Appeal from the LaGrange Circuit Court. The Honorable J. Scott VanDerbeck, Judge. Cause No. 44C01-1305-FD-82.
ATTORNEY FOR APPELLANT: Cara Schaefer Wieneke, Special Assistant to the State Public Defender, Plainfield, Indiana.
ATTORNEY FOR APPELLEE: Gregory F. Zoeller, Attorney General of Indiana; Katherine Modesitt Cooper, Deputy Attorney General, Indianapolis, Indiana.
Najam, Judge. Mathias, J., and Bradford, J., concur.
Statement of the Case
[¶1] Jeremy Ellis appeals his convictions and sentence for theft and attempted theft, both as Class D felonies, following a jury trial. Ellis raises three issues for our review. First, he asserts that his two convictions violate Indiana's prohibitions against double jeopardy either because the prosecutor told the jury that it should consider Ellis' first offense as evidence of Ellis' intent to commit the second offense or because the prosecutor expressly stated that the State was seeking only one conviction against Ellis. The first statement is not problematic under Indiana's Double Jeopardy Clause. And while we do not approve of the entry of multiple convictions when the prosecutor does not request it, nonetheless Ellis was charged with multiple offenses and the evidence demonstrated multiple offenses. Thus, the error here, if any, is not an error under the actual evidence test of Indiana's Double Jeopardy Clause.
[¶2] Ellis also appeals his sentence. In particular, he asserts that his aggregate term of two and one-half years, with six months suspended to probation, for the theft of about $30 worth of goods for each offense is inappropriate. For support of this argument, Ellis cites the current version of Indiana's criminal code, which was not in effect at the time he committed his offenses. We reject Ellis' attempt to use Indiana Appellate Rule 7(B) to give retroactive effect to the new criminal code.
[¶3] Finally, Ellis asserts that the trial court erred when it denied his motion for additional credit time. But Ellis has not supported this argument with citations to any part of the appendix or record on appeal that demonstrates his claims regarding time served and credit time. Thus, we are obliged to reject this argument.
[¶4] We affirm Ellis' convictions and sentence.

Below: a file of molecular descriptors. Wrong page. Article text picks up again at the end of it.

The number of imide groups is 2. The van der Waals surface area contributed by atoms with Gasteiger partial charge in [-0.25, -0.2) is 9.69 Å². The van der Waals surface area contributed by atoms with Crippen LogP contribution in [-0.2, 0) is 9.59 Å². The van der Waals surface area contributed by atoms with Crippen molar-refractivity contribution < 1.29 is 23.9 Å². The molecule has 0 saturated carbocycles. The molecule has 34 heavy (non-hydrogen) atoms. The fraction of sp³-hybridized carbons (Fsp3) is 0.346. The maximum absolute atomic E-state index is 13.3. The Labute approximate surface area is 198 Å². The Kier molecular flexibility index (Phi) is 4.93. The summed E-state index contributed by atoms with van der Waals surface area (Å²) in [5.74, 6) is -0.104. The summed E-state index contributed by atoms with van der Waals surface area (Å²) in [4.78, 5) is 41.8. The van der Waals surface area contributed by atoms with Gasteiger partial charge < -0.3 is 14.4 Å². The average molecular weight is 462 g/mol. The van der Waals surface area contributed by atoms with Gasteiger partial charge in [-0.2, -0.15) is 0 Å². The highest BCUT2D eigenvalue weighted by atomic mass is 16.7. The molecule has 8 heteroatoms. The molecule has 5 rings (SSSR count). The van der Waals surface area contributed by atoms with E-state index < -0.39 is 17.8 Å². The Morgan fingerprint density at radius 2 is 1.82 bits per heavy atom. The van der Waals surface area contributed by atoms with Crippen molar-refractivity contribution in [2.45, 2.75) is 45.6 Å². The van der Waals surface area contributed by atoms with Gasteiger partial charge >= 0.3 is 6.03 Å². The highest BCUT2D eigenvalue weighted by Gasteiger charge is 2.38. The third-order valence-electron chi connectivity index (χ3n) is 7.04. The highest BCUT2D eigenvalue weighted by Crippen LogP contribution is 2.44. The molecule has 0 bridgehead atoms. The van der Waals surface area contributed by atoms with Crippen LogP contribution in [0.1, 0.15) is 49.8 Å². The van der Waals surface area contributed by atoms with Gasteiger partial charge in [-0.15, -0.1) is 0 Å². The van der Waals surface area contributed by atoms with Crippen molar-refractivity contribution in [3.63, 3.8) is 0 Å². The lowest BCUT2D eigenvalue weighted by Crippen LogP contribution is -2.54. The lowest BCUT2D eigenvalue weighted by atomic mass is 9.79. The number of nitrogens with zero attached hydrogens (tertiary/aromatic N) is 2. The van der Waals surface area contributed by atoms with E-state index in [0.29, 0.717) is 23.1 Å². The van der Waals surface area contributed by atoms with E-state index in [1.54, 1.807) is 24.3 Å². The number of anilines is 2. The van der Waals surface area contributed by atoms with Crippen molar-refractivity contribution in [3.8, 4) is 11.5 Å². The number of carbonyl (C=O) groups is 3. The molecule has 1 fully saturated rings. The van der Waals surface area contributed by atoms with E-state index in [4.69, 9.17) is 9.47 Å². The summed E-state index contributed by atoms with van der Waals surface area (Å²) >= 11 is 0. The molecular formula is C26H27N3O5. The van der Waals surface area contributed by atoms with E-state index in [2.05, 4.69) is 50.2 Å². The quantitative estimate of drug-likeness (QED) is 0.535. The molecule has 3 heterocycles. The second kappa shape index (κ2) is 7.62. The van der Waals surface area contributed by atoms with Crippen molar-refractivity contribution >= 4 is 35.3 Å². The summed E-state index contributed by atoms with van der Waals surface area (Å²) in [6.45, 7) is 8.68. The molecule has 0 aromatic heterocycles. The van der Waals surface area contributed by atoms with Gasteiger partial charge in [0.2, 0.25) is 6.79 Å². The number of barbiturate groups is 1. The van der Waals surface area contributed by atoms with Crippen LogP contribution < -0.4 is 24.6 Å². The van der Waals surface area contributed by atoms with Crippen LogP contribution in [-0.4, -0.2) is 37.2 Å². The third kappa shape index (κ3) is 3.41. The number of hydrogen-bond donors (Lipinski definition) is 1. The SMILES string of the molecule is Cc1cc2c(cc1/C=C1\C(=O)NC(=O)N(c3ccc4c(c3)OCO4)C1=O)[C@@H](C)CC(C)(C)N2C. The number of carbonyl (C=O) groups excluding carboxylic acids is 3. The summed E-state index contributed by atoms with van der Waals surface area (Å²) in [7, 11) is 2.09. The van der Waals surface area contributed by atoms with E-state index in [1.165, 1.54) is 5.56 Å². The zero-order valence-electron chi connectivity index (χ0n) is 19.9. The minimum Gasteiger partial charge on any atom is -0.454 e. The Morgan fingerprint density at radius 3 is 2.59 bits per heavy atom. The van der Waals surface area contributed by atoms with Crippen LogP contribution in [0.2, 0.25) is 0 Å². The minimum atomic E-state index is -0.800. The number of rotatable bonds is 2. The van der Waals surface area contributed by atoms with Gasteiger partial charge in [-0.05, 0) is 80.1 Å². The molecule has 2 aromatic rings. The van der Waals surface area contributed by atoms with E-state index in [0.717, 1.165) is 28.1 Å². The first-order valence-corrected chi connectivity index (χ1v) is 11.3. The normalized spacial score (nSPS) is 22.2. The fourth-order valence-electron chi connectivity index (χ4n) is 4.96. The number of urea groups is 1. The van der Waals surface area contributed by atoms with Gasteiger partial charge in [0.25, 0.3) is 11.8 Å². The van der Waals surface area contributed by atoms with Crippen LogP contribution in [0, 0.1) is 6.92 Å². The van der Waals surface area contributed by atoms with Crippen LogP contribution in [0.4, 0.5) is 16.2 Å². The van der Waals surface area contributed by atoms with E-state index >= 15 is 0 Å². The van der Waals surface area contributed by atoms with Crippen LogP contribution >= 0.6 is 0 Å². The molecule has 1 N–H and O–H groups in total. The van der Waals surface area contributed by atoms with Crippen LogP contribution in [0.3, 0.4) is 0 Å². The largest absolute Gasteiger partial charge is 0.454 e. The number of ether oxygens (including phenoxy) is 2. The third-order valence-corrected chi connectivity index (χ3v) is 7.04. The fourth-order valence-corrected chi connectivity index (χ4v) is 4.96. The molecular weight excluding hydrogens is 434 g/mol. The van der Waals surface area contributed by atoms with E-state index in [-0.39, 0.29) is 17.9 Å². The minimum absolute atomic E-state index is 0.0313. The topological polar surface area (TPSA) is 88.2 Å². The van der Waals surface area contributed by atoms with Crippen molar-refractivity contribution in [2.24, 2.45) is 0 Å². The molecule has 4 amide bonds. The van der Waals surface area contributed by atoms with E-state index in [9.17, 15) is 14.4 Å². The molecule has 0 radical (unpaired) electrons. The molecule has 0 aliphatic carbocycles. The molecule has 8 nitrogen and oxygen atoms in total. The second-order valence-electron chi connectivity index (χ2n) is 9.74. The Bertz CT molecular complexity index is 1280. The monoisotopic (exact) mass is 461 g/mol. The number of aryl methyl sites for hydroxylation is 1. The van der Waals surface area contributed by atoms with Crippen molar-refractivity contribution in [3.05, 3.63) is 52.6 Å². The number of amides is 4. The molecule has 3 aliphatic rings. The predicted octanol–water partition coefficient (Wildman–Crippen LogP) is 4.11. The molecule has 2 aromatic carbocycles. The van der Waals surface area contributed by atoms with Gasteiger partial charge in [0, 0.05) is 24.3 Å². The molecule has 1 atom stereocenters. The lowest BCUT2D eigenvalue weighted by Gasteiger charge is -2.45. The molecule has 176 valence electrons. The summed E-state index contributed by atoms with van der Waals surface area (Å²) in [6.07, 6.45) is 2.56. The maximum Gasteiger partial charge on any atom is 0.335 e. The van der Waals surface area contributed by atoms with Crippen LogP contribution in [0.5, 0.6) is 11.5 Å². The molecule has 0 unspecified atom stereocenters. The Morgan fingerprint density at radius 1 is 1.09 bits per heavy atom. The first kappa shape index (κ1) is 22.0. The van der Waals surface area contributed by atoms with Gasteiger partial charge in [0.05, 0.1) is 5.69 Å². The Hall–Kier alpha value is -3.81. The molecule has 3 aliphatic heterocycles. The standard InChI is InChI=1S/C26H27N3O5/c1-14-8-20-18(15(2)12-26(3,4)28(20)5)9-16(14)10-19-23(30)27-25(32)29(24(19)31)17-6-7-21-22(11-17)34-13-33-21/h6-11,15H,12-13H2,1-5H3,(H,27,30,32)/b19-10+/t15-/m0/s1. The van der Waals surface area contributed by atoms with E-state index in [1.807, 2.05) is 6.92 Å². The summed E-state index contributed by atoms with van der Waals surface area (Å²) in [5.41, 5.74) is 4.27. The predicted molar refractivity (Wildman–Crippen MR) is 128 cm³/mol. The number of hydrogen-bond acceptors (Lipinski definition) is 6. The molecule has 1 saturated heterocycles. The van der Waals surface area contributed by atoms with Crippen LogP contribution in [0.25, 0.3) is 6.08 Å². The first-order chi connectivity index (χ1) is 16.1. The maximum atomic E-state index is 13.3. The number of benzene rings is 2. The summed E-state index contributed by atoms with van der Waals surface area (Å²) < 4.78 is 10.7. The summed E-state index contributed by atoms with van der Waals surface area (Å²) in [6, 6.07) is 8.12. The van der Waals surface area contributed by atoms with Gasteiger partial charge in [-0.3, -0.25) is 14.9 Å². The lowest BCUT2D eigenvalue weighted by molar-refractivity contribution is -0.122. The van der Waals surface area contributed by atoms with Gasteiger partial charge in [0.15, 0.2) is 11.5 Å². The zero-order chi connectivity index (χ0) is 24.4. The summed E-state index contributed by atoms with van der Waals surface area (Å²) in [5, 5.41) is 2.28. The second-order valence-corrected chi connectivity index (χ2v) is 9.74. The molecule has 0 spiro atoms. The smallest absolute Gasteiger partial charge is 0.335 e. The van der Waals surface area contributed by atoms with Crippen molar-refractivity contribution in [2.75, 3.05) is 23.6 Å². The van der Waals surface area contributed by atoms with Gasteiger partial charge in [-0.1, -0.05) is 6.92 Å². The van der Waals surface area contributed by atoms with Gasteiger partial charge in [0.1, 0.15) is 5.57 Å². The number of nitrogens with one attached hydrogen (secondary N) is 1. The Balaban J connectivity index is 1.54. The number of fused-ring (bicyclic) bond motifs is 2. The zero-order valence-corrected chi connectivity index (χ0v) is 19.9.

Facts and Procedural History
[¶5] On May 13, 2013, Nathaniel Burkey was working at Schlemmer's Hardware Store (" the store" ) in LaGrange when he observed Ellis, who had been inside the store, exit through the store's north doors while carrying a bag of fertilizer and a can of drain opener. Burkey approached Ellis at Ellis' car, which was parked " directly north of the north doors," and he asked Ellis if he had paid for the items he was carrying. Tr. at 18. Ellis said he had, and Burkey asked to see a receipt. Ellis then produced a receipt from a CVS pharmacy. Burkey took possession of the two items and informed Ellis that he would have to come back inside and pay for the items if he wanted them. Ellis went back inside with Burkey and asked another employee to charge the items to an account under the last name of " Ellis." Id. at 20-21. But because the only account under such a name was for a person not related to Ellis, the employee refused to charge the account. Ellis then left without the items. The store's owner informed the local sheriff's department of the incident immediately after Ellis had left.
[¶6] About thirty minutes later, another store employee observed Ellis return to the store, and she alerted the other employees and the owner. The owner contacted the sheriff's department. Burkey, who was standing by the cash registers on the south side of the store, observed Ellis walk past the cash registers and out the store's west entrance with a bag of fertilizer and a can of drain opener. Ellis did not stop at the cash registers and did not pay for the two items. The total cost of the two items was between $29 and $30.
[¶7] While Ellis was on his way to his car, LaGrange County Sheriff's Deputy Derek Baldridge arrived and engaged Ellis. Deputy Baldridge asked Ellis if he had paid for the two items, and Ellis stated that he had. Deputy Baldridge then asked Ellis to go inside with him. Inside, the store's employees informed Deputy Baldridge that Ellis had not paid for the items. Deputy Baldridge then arrested Ellis.
[¶8] On May 15, 2013, the State charged Ellis with theft, as a Class D felony. More than a year later, on May 22, 2014, the State added a second charge for attempted theft, also as a Class D felony. Both charges were for the removal of a bag of fertilizer and a can of drain opener from the store on May 13, 2013. At the ensuing jury trial in June of 2014, the State's opening argument and presentation of evidence explained the sequence of events at the store on May 13, 2013, but did not specifically relate the State's evidence to one charge or the other.
[¶9] In its closing argument, the State informed the jury that two distinct crimes had occurred on May 13, 2013:
there's two crimes here. He's charged--one is theft, one is attempted theft, okay. So when we initiated this case, I think, " Man, this is pretty obvious, he walks out of the store not once, but twice with the goods." That's theft.
The other thing though I'm thinking this is a--maybe somebody says, " Well, he didn't get all the way out. He didn't even make it out of the parking lot." And you know, I don't think that Derek
Baldridge should have to sit in his squad car . . . and watch that guy get in his car and speed away. . . . [B]ut if you do, if . . . you think he should have to wait that long, then the crime is attempted theft. I think it would [be] a lot easier if you just said it was a theft . . . .
Id. at 98-99. But then the State created confusion as to whether it was seeking one conviction or two:
we'll give [Ellis] a mulligan on the first trip; he got caught. Store got its goods back, no big deal.
But . . . it's really kind of bullish to come back 30 minutes later and try to do ...